The concept or fries with gravy is something I first became aware of through the movie Diner. As far as I knew, it was a Yankee thing, but it sounded . . . Well, it sounded good. I think I first managed to try such a thing while in college, one of those classic situations when they just happened to have both fries and gravy available in the cafeteria on the same night. (This is the same way I found out that a sausage and cheese omlette could be topped with chili, which I would have thought I would have come around to independently, but there it is.) A few years back, I discovered that the crappy little local diner where I usually had breakfast on Saturdays would serve fries with gravy if I asked for it, so it became a fairly regular option if I stopped in there for lunch. Since them, I have found that I can do this at home, and it provides quite the substantial comfort meal, especially since when I make it at home I get to control the portions, the proportion of fries to gravy, and I throw in a layer of shredded cheese. Perfect.

The beer of the day was Saranac, a Black & Tan followed by an IPA. 'nuff said.

* @#$% is my euphemism for "fuck." I seem to think it's funny because I use the exact same symbol for each letter every single time. I don't think anyone else has caught on to this gag yet, so it's only funny to me, especially since, having dissected it, I no longer have a viable frog.

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Friday, October 03, 2008

The Non-Political Post

I don't do political posts here. Not that I don't have leanings and sympathies and issues, but by and large my political commentary can be summed up thusly: "See? Idiots!"

Lately I have been coming closer and closer to wanting to do a political rant. The selection of Sarah Palin by the McCain flotila was sheer genius: those who aren't bowled over by her beauty will be attraced by the sheer perversity of putting a know-nothing, vendetta-hungry, gun-toting bullshit artist* up for veep. (Yeah, perversity. Republicans, y'know. They are mucho fond of perversity. Ask Lee Atwater.) (Ohp! No, wait. He's dead.)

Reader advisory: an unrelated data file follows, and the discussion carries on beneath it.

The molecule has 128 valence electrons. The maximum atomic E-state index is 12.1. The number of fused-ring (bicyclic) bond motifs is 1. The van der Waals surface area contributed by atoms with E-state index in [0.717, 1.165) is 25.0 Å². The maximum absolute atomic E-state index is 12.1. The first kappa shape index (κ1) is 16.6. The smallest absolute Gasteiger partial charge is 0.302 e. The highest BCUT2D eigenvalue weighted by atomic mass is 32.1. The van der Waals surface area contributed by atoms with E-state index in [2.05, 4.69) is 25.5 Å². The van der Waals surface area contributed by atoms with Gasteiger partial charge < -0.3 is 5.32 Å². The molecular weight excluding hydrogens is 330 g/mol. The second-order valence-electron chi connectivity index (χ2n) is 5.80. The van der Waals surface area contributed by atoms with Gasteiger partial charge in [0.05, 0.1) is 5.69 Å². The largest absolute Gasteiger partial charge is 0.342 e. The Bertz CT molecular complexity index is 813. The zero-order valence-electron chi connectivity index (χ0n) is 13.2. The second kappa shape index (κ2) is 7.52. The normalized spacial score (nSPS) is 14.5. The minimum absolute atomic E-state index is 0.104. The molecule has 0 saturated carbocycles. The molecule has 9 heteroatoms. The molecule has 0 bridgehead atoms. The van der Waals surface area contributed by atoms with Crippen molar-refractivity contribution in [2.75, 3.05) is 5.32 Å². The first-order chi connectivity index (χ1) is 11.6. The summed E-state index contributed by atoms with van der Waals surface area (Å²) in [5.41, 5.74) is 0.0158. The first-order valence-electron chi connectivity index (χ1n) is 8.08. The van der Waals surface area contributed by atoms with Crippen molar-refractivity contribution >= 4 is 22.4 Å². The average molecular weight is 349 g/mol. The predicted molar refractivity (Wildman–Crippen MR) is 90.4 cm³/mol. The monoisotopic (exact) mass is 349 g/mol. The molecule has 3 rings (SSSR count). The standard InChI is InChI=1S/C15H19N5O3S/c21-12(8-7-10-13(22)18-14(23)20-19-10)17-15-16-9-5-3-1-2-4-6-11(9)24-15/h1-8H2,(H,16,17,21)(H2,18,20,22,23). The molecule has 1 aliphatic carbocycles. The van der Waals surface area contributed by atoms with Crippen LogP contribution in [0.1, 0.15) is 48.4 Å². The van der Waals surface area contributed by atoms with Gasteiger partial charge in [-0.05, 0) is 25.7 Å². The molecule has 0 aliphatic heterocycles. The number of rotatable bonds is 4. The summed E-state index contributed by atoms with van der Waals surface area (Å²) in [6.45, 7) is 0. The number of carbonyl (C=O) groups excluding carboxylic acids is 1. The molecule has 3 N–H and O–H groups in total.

Fortunately, my pal Lauren has saved me the trouble.

(I also no longer read the New York Times, nor do I comment on it's tone or content. The result would largely be "See? FUCKING IDIOTS WHO THINK THEY KNOW EVERYTHING."**)

*Artist is not the word I am looking for. "Bullshit artist" really doesn't do it. Kind of the same way that "sex worker" doesn't mean "prostitute." Semantics can be tough.

**Lauren corrects me in correcting herself that the article was in Time, not the NYT, but the same logic still basically applies.

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Wednesday, October 01, 2008


This is your brain on drugs, with turkey, ham, bacon, minced onion, chopped basil, 4 cheese blend, with (inside) cracked green peppercorns and chili powder and (outside) black pepper and Celtic sea salt. (The potato side is a hash brown made from deconstructed tater tots, with white American cheese and a schmear of barbeque sauce.)

There has not been a movie of the day for-- what? Two weeks? Three?-- because we have been in the middle of watching a couple different series on DVD.

First, Dead Like Me. This is something I had caught a little of one night in a hotel room while out on a business trip, which is to say I didn't get the best glimpse of it. It seemed interesting, but turned out not to be something that we just didn't happen to catch when it was on. Typically, with HBO series, they are scheduled such that I catch them around the time the Wifey is headed to bed, which is what happened with John Adams and Generation Kill. I don't recall her saying why, but she stuck this in the queue, and so far we have quite enjoyed it. Some of the story arcs are less than gripping-- although never boring, truely-- but the performances are adorable, especially Ellen Muth as the sullenly blase teenager learning the lessons of life in death, and Mandy Patankin as the zen task master of the worldy purgatory.

Then, of course, there is the Boston Legal.

James Spader. Bill Shatner. Candice Bergen. And, this season (last season), John Laroquette, chewing most delicately on the meatiest role the man has had in recent memory. And don't get me started on the vets playing the judges. In our household, this is known as candy. Sweet, sweet candy.

I will probably get around to posting about movies-of-the-day in another couple of weeks, but before that, I will be on hiatus. Not just due to the Boston Legal-- caaaaaaaaaaaaaaannnndy, sweet, sweet caaaaaaaaaaaaaaaaaannnndy-- but also due to the fact that I am wrestling with a temporary crown on the lower left rear molar, to be replaced by a permanent crown a week from tomorrow. So, in the mean time, most of what I have been having for lunch has been less than spectacular. On the other hand, thus the omlette. Speaking of which:

Really, this was more like three of your brains on drugs with etc etc. Which, of course, defies literal interepretation, but actually goes a long way towards explaining, by way of metaphor, the magic of the omlette.